A recent annual report by the American College of Emergency Physicians ranked Kentucky 47th in the nation in terms of quality of care, access to care, public health, disaster preparedness and medical liability. syringesandvial1

The ranking is actually worse than where we were in 2009, when the last report was issued and Kentucky was reported to be 44th on the list. While even the best hospitals in the country only received a B- score, indicating there is a great deal of room for improvement all around, Kentucky received a D rating.

At the Shelton Law Group, our medical malpractice lawyers in Louisville understand that the poor ranking had a lot to do with issues surrounding medical liability. Specifically, there is concern that unqualified medical experts are being allowed to testify in medical liability cases.

The other issue has at least partially to do with Kentucky’s geography, particularly patients in remote and mountainous regions. Getting people to the right place quickly enough has often proved challenging. That may be improving.  In 2008, there were just three designated trauma centers in the state. Today, there are 11.

On the legislative front, there continues a troubling push to curb people’s ability to seek compensation for injurious medical errors. Such proposed measures have been unsuccessful in the past, but recent reports indicate these efforts are gaining steam.

A new coalition of powerful health care and business groups – including the Kentucky Chamber of Commerce, the Kentucky Medical Association and the Kentucky Hospital Association – are pressuring the General Assembly to establish medical review panels that would “remedy against meritless medical malpractice lawsuits.” The Care First Kentucky Coalition said a member of each of its associations would serve as a medical expert on each panel.

While this may not seem unreasonable on the surface, bear in mind that this is the job of the courts. There is a high standard of proof in medical malpractice cases, and if a claim is indeed meritless, it is quickly weeded out by the presiding judge in the form of a summary judgment in favor of the defense – before the case ever gets to the trial phase before a jury.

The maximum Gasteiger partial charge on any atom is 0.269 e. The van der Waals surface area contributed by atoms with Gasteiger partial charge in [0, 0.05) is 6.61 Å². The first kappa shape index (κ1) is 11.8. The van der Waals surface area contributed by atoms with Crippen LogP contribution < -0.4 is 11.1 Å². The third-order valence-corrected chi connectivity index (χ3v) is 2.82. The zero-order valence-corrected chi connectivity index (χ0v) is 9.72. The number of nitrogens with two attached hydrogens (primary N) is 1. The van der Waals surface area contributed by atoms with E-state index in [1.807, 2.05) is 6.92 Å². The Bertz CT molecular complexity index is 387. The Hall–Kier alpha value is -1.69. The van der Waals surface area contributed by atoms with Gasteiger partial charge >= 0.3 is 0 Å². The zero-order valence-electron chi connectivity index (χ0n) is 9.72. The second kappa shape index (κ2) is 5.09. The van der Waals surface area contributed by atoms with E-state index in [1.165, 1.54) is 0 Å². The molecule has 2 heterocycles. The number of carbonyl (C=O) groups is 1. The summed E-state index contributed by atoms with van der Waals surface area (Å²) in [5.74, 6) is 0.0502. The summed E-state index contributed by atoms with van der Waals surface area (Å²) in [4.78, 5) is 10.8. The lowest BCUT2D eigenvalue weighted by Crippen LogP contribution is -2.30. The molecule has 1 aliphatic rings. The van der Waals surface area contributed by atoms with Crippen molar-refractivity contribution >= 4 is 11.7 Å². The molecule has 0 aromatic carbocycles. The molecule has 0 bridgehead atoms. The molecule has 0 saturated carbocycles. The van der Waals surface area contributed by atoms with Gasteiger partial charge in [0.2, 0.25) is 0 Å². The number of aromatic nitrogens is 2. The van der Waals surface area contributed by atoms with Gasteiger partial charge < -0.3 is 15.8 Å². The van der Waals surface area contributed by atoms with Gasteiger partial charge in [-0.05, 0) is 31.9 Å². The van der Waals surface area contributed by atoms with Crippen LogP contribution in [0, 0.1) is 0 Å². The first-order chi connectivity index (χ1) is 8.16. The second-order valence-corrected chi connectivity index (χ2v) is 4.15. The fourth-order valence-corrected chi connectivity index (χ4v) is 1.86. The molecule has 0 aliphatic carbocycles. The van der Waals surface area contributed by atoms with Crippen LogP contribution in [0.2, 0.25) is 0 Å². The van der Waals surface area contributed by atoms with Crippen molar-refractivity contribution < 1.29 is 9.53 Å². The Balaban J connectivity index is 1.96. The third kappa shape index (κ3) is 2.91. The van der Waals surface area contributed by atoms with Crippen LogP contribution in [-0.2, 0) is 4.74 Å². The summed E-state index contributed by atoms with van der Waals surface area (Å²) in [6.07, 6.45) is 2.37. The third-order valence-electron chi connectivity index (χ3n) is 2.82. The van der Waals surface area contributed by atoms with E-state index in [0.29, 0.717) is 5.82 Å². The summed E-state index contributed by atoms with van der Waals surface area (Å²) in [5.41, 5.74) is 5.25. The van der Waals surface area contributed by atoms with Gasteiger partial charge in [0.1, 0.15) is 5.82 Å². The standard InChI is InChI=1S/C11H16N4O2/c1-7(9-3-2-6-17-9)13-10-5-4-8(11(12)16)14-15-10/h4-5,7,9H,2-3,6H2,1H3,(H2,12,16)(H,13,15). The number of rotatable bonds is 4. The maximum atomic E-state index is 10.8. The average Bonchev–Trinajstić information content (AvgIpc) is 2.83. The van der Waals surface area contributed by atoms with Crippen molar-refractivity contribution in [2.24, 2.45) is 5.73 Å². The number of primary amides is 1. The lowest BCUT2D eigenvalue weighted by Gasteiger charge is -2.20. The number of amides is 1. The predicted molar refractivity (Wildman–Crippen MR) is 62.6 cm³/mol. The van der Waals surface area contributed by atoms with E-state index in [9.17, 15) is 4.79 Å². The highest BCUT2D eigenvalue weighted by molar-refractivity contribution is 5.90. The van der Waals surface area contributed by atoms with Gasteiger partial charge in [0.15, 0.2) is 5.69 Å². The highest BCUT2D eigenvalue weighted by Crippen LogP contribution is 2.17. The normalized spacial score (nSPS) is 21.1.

Requiring that each and every case first be reviewed by a panel of medical professionals before it ever goes to a judge will simply create additional hurdles to overcome for those making legitimate claims. And make no mistake: The vast majority of these claims are legitimate.

Last year, a similar measure would have proposed review panels in malpractice, negligence and abuse cases against nursing homes. The AARP strongly advocated against the bill, and thankfully, it ultimately failed. The group said it would mobilize staunch opposition to any similar measure proposed this year. A spokesman for the organization said there is no evidence that quality of care for nursing home residents – or other patients, for that matter – has been improved. Therefore, it makes little sense to pass laws that will make it harder to be compensated for injuries or wrongful deaths stemming from medical mistakes.

The coalition, meanwhile, contends that such a measure would “make the state more attractive to employers.” Of course, they fail to mention that such action would come at the expense of those who might be harmed by those who fail to deliver quality care.

If you are interested in filing a medical malpractice lawsuit in Louisville, contact a medical malpractice lawyer in Kentucky at The Shelton Law Group. Call 1-888-761-7204 or visit www.robsheltonlaw.com for a free consultation